Need to dig a bunch of holes?
Whether you are putting in a long fence, building a large deck, planting an orchard, or just like holes, we can help!
A few holes are easily dug with hand tools but there is certainly a number at which you decide to rent an auger to help. Everyone has different thresholds and budgets but when those numbers exceed your desire to
tackle the project even with a rental, give us a call. Our track loader mounted auger will power through the job and leave you with the energy to finish the fun stuff.
When it's too tough for a mower.
Our brush cutter can push through the deepest grass and weeds but also shreds unwanted shrubs and saplings, leaving land that may be maintained with a mower when we leave.
Land Clearing often includes Brush Cutting but also involves more extensive work like pushing trees down and removing large rocks.
Gravel Driveways and Roads
Building a driveway or private road involves stripping all organic material / topsoil from the area and laying a strong course rock base down in its place. We don't pour concrete or lay asphalt but we can prepare the
area for a contractor to do so or we can top it with a finer gravel for a smooth long-lasting surface.
Permaculture is the development of agricultural ecosystems intended to be sustainable and self-sufficient.
While encompassing a wide variety of disciplines, the foundation in implementing Permaculture practices on a site is the design and the earthworks. When these 2 tasks are done correctly, the site may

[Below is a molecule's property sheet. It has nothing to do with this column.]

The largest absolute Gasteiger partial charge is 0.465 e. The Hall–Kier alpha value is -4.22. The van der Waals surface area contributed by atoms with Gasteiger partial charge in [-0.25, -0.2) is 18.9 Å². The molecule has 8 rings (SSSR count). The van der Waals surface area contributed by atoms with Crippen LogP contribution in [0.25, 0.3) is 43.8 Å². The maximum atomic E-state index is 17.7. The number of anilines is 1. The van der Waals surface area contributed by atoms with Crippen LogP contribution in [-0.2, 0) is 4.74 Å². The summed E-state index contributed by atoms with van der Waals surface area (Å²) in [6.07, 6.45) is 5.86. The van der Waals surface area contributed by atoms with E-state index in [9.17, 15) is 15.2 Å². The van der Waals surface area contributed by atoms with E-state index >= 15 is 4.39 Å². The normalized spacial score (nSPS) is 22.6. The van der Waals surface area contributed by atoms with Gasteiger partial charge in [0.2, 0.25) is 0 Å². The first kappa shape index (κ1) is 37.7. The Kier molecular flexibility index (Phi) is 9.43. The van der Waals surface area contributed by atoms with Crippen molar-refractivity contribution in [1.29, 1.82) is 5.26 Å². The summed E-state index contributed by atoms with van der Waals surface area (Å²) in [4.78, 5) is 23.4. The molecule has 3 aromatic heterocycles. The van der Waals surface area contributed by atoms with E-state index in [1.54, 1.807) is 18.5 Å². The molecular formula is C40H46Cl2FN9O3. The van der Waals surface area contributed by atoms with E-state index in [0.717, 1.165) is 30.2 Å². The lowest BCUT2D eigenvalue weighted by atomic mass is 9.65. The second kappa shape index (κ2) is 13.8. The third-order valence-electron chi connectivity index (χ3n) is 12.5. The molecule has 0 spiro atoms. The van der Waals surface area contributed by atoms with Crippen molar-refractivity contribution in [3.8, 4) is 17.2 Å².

perform well for hundreds of years without any human intervention.
The following tasks are some of the earthworks tools we use to establish Permaculture ideas on a site.
Swales on Contour
A swale is a depression in the ground similar to a ditch. They differ in that ditches are intended to move water away from an area and swales are intended to capture water and hold it on-site.
Swales are often used on slopes where runoff is occurring and the desire is to prevent erosion and/or promote water retention and absorption. It can also be desirable to make use of the newly created
underground water store by planting beneficial trees and plants on the downhill side of each swale. A dry eroded hillside can become a lush food producing orchard in just a few years.
This is really the essence of all excavation. When you need a flat spot for a house, cabin, trailer, shed, or regulation polo field you may need to move a hill. Maybe a creek would be a little more awesome if
you could just move it 20 feet. Or perhaps creating a creek through a large marshy field would create more useable dry land. In some cases, you may have dry land around a spring or creek and would like to have
a rice paddy or pond in its place.
All of these scenarios require moving earth and changing the contour of the land to facilitate your needs.
Swales, valleys, paddy's, marshes, and ponds can all be used for rainwater harvesting.
The concept is simple; when we get too much rain water we would like to store it for times when there is too little. What falls on our land, stays on our land, so we don't have to import any from
somewhere else. It's our job to control and moderate our natural surroundings for its benefit as well as ours. In doing so, many times we will create new wildlife habitats that would not have happened otherwise.